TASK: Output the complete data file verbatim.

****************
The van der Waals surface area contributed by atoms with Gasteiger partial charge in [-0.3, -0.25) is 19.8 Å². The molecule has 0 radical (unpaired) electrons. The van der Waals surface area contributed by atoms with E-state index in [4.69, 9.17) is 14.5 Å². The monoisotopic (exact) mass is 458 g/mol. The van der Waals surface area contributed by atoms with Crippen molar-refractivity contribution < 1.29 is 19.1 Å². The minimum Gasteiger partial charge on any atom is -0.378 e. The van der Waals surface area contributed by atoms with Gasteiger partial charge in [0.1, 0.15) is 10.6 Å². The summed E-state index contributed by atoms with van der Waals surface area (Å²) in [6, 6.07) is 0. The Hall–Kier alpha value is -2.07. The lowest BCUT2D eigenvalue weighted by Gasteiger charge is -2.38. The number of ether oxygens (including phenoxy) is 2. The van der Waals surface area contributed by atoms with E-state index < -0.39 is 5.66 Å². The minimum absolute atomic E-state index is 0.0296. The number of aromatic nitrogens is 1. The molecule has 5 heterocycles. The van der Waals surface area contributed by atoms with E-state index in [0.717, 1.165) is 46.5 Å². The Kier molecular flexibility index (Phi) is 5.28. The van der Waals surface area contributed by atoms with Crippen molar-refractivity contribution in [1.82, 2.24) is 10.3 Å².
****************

The van der Waals surface area contributed by atoms with Gasteiger partial charge in [-0.3, -0.25) is 19.8 Å². The molecule has 0 radical (unpaired) electrons. The van der Waals surface area contributed by atoms with E-state index in [4.69, 9.17) is 14.5 Å². The monoisotopic (exact) mass is 458 g/mol. The van der Waals surface area contributed by atoms with Crippen molar-refractivity contribution < 1.29 is 19.1 Å². The minimum Gasteiger partial charge on any atom is -0.378 e. The van der Waals surface area contributed by atoms with Gasteiger partial charge in [0.1, 0.15) is 10.6 Å². The summed E-state index contributed by atoms with van der Waals surface area (Å²) in [6, 6.07) is 0. The Hall–Kier alpha value is -2.07. The lowest BCUT2D eigenvalue weighted by Gasteiger charge is -2.38. The number of ether oxygens (including phenoxy) is 2. The van der Waals surface area contributed by atoms with E-state index < -0.39 is 5.66 Å². The minimum absolute atomic E-state index is 0.0296. The number of aromatic nitrogens is 1. The molecule has 5 heterocycles. The van der Waals surface area contributed by atoms with E-state index in [0.717, 1.165) is 46.5 Å². The Kier molecular flexibility index (Phi) is 5.28. The van der Waals surface area contributed by atoms with Crippen molar-refractivity contribution in [1.82, 2.24) is 10.3 Å².